Hello friends, if you're a Python developer like me, wandering through the world of JavaScript frameworks and npm packages, you may be scratching your head at why all the "Getting started" docs begin with installing the npm package globally!
What I mean is things like...npm install -g blah I almost gagged when I saw it for the first time, what if I want different versions of blah for different projects? Why is it system wide? Can't I just package things up all nicely and in an isolated fashion per project?
Yes, you can. I googled it for all of 30 seconds before deciding that it was too much effort and went out on a limb and googled "virtualenv for npm" and it exists!
So, before you say "Fuck this I'm going back to Django" hear me out.

Nodeenv

Nodeenv is a Python package for Node.js virtual environments! You can sus it out on the pypi repo here

Installing

Installation is covered in the doc fairly well but I'll run over it anyway and attempt to humanise it a bit so you can see what's going on if you're unfamiliar with virtualenv.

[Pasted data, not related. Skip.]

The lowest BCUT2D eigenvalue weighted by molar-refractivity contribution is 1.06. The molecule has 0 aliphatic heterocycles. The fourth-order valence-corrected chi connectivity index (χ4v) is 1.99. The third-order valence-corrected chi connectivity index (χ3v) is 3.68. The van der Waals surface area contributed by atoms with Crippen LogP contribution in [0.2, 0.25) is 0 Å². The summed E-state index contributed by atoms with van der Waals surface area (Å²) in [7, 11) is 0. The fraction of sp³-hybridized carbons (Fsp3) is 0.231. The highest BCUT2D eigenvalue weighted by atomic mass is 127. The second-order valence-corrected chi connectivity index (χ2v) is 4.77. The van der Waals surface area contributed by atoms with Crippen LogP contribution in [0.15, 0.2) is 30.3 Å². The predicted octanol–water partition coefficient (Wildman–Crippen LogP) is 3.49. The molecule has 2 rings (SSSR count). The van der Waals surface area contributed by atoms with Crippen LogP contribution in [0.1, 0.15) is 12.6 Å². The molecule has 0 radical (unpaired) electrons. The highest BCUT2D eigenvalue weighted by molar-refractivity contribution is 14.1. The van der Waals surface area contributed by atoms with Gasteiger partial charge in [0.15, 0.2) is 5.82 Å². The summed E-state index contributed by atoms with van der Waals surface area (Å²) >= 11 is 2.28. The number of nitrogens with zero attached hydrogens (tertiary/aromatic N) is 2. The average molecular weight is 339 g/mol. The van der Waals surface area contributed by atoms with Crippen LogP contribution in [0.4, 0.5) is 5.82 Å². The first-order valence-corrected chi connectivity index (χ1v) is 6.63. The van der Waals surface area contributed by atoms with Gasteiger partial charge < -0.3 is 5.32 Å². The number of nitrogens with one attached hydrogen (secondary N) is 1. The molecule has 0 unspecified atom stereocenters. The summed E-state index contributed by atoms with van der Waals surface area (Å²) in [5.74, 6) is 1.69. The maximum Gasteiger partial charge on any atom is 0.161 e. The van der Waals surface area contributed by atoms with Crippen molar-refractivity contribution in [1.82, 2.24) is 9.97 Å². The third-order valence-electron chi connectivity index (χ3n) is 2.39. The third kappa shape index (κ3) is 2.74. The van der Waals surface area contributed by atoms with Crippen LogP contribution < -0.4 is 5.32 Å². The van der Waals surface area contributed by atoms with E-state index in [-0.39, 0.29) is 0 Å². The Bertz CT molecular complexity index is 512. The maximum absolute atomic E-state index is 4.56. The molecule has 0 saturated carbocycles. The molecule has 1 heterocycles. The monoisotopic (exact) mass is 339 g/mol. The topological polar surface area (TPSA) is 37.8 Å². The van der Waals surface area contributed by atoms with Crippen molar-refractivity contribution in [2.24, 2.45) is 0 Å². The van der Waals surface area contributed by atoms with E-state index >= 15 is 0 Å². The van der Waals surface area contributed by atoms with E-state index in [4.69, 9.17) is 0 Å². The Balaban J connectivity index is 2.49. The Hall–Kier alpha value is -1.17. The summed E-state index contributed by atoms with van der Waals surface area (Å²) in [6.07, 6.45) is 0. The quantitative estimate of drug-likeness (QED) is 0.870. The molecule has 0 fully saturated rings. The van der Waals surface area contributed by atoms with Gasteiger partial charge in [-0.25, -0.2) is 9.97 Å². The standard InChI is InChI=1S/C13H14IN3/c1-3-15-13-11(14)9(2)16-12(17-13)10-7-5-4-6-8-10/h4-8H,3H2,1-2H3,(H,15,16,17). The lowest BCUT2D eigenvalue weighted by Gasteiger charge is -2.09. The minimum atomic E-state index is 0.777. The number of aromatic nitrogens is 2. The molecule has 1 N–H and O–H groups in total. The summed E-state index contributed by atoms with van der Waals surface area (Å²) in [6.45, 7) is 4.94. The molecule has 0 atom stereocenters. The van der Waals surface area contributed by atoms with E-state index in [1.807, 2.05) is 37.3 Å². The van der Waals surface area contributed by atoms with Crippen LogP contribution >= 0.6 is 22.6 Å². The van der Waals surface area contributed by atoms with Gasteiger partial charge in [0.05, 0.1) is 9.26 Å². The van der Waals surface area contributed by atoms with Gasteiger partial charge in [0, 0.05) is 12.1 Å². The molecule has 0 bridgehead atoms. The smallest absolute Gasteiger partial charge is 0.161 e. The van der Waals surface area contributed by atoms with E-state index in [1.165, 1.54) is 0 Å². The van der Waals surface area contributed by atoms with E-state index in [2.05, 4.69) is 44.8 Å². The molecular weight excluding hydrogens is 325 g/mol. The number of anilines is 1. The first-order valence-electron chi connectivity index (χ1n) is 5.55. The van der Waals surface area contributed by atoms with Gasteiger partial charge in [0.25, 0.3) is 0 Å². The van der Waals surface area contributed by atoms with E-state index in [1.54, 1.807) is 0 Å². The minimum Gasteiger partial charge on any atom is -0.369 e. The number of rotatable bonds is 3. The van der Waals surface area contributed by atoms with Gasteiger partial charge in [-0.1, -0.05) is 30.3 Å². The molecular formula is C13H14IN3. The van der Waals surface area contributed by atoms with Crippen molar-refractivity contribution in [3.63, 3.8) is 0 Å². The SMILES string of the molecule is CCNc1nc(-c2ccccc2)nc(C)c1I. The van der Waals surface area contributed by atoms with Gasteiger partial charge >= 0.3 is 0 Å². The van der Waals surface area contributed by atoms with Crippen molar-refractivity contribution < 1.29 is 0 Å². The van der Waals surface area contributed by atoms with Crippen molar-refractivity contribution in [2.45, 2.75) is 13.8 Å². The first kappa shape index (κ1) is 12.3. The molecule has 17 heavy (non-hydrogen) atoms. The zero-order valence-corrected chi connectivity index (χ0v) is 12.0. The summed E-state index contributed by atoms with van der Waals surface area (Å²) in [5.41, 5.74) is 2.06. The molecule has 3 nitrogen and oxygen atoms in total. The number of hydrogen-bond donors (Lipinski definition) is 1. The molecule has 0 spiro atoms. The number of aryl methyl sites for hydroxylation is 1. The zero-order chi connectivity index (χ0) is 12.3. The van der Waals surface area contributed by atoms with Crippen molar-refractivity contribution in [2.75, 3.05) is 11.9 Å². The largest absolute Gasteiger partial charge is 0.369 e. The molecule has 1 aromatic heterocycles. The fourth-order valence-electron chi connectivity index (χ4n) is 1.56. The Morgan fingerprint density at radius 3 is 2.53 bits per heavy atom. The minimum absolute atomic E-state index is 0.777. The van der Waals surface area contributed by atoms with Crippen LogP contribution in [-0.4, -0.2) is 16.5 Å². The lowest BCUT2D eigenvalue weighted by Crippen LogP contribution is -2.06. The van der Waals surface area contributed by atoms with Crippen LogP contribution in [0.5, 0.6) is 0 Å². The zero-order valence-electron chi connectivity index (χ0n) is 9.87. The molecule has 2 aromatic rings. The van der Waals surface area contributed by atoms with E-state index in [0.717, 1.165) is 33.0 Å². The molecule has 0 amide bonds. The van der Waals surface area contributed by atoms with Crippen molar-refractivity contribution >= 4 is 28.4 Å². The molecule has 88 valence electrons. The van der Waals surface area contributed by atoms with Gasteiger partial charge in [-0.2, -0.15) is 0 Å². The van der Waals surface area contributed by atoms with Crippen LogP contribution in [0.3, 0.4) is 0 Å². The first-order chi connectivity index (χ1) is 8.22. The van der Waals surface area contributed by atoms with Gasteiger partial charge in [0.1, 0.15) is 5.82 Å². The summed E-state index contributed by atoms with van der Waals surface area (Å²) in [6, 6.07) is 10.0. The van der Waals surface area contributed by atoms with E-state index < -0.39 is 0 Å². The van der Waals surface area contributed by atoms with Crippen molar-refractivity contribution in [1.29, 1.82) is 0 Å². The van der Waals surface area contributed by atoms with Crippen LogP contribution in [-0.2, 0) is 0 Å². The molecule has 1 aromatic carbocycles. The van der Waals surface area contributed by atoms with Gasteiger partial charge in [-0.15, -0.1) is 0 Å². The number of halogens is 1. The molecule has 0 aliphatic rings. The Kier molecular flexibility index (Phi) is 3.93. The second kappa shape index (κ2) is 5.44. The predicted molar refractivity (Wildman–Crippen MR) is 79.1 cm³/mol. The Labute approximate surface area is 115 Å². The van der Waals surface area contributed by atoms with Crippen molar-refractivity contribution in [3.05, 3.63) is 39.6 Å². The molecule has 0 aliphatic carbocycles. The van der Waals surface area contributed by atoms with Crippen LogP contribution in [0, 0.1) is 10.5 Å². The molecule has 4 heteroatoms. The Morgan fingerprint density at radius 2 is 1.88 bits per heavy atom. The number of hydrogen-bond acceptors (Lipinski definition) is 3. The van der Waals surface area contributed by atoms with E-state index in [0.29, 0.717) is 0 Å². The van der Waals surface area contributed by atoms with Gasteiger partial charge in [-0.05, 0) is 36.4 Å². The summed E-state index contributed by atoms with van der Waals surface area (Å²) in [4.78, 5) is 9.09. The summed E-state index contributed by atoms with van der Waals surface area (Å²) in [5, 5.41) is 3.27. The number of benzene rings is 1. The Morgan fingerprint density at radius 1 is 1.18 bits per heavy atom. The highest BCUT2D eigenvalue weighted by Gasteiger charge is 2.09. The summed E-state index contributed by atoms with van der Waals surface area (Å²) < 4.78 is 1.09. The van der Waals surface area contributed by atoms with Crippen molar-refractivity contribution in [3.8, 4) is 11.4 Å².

Unless, god forbid, you're developing on a Windows machine, you should have python installed so you can run the following to install nodeenv;
pip install nodeenv
or
easy_install nodeenv

Getting started

To setup your nodeenv just create working directory (or pick and existing one, or do whatever, it doesn't matter) and run

nodeenv <name of environment>

To activate the virtual environment run

source <path to environment>/bin/activate

Now if you run which node or which npm you should see that it's pointing to your virtual environment.

You can install different node versions when you create the virtual environment by passing the --node argument

nodeenv <name of environment> --node x.x.x

You can see available node versions with

nodeenv --list

Example

I used nodeenv to install Ghost on my server which runs this blog, so I'll show that as a real life example.

mkdir ghost-blog && cd ghost-blog

Ghost only supports certain versions on Node so I'll specify the version I want

nodeenv env --node 8.9.0

source env/bin/activate

npm install -g ghost-cli

Even though I specified the -g paramater it is still installed only to the nodeenv directory. Check out the image below where I deactivate the nodeenv and ghost is nowhere to be found globally!

Conclusion

So as you can see in the above image, in those first three lines, I have the virtualenv activated and so ghost is available to me, however, when I deactivate the virtualenv ghost can't be found, which is excellent... no system pollution!